Imagine having traveled to sixty-seven countries, resided in seven, and speaking five languages. Imagine growing up in a multicultural household with two linguist parents. Imagine, in mid-September 2001, being a Yemeni-Bosnian-American child, told that you could no longer speak your language. Imagine Alia Ali.
The 34-year-old artist, now in Los Angeles for her Masters in Fine Art, went to college thinking she’d become a lawyer or politician. But the mastery of words to shape, debate, and defend ideas gave way to an unexpected passion through a required art history foundations course.
“I noticed that in other classes I had to repeat or regurgitate what I was learning to show that I understood. In my art classes everything was about producing my own ideas on my own terms,” Ali explained. “That’s when I fell in love with art. Specifically with photography and film, I realized that these visual artforms are inherently ambiguous. There’s so much room for interpretation and discussion and dialogue about what everything means. It is democratizing to free up the dialog around visual linguistics.”
Today, Ali is best known for her work crafting images at the intersection of cultural history and digital photography, textiles, portraiture, and politics. Figures swathed in richly textured fabrics challenge viewers to interpret them. The characters are at once anonymous and highly specific. Set on black backdrops or almost completely camouflaged by patterns, each mysterious figure simultaneously presents and hides themself.
Ali got into patterning and textiles by thinking about her grandmother from Yemen. She was “illiterate by written language but was extremely literate in motif,” says Ali. “Just because you don’t have verbal written language doesn’t mean you don’t have a way of documenting.” Yemeni culture is largely oral and visual, so ideas and experiences are richly conveyed through textiles, dyeing, weaving, embroidering. “How did she document her life?” Ali wondered.
Patterned fabric is a theme throughout the artist’s work. Each series that Ali conceptualizes is based on a unique set of questions, which Ali then includes in her statements about the completed presentation. Depending on the series, it may be Ali herself, or highly specific subjects beneath the material. Either way, Ali describes the cloth-covered people in her portraits as “cludes,” encouraging the viewer to decide whether they are “includes” or “excludes.”
Ali constantly challenges herself to evaluate what it means to have the power of disseminating images. By frequently photographing herself, she places herself in a dual role, as both the observer and the observed, the passive and the active. Within the gravity and meticulousness of her work, the artist finds moments of levity. “As the photographer I’m in control, but I don’t actually have very much control over the camera because I’m completely covered and not knowing what’s going to come of it,” Ali explains with a laugh. Sometimes, hundreds of photos must be taken to find a single image that tells the story she seeks.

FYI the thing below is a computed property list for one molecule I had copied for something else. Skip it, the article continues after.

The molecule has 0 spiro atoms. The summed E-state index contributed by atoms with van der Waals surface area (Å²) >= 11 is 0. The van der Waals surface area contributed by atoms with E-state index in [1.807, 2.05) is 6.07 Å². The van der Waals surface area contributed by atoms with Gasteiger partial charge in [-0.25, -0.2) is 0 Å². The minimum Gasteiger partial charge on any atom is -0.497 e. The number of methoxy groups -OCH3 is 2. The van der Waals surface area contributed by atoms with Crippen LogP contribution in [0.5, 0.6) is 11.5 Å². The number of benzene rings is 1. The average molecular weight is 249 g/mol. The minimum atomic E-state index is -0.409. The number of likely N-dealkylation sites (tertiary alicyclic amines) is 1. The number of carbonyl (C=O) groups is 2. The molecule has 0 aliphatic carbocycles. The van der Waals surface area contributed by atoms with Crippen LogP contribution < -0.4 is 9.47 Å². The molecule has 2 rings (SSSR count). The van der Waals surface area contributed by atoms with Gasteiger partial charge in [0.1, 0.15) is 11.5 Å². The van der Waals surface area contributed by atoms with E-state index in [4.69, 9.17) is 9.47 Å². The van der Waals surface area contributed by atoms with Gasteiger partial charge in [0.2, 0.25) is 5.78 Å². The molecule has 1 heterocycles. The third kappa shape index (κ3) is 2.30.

The mobility of digital photography allows Ali to work on the fly, creating an office or studio wherever she is in the world. For her Borderland series, which is comprised of 172 portraits, Ali spent nine months traveling to eleven regions around the world with rich patterning traditions. Exploring and documenting the visual language of master textile makers, Ali sought the textile itself as a portrait of the community. “I chose not to look at who these people are based on the color of their skin or the borders which have been imposed on them, but rather what they’ve been producing through their hands and their minds and their imaginations,” she says.
Over the course of several weeks, Ali would embed herself in a workshop or studio, learning how each individual articulated their perspective through unique patterning processes. In the last week, rather than using herself as a model, Ali would swath the maker in their fabric to create their—literally—multi-layered portrait. Community members worked alongside Ali to help her understand and properly fold and arrange the material in ways that celebrate its drape and respect the nuanced relationships between different textiles.
“I find that the textiles are so much more expressive of who the person is, if we are looking at it as a language, and of their surroundings,” Ali says. “There’s a power of seeing someone, and a power of being seen.” By collaborating with each community’s most experienced, nuanced, and creative communicators, Ali was able to center the story of individuals using the subject’s own visual language.
The potency of language informs Ali’s perspective on her practice as a whole, and she is aware of the double-edged meaning of much of photography’s macho lingo: load, shoot, capture, take. By being more mindful of her words, Ali is able to be more mindful of her actions, prioritizing ethical collaboration and deep cultural research. Whereas Ali considers herself an artist in the general term, the designation of ”photographer” was bestowed upon her by others. Shrugging it off, Ali clarifies, ”rather than specific labels, I’m interested in the idea I want to communicate.”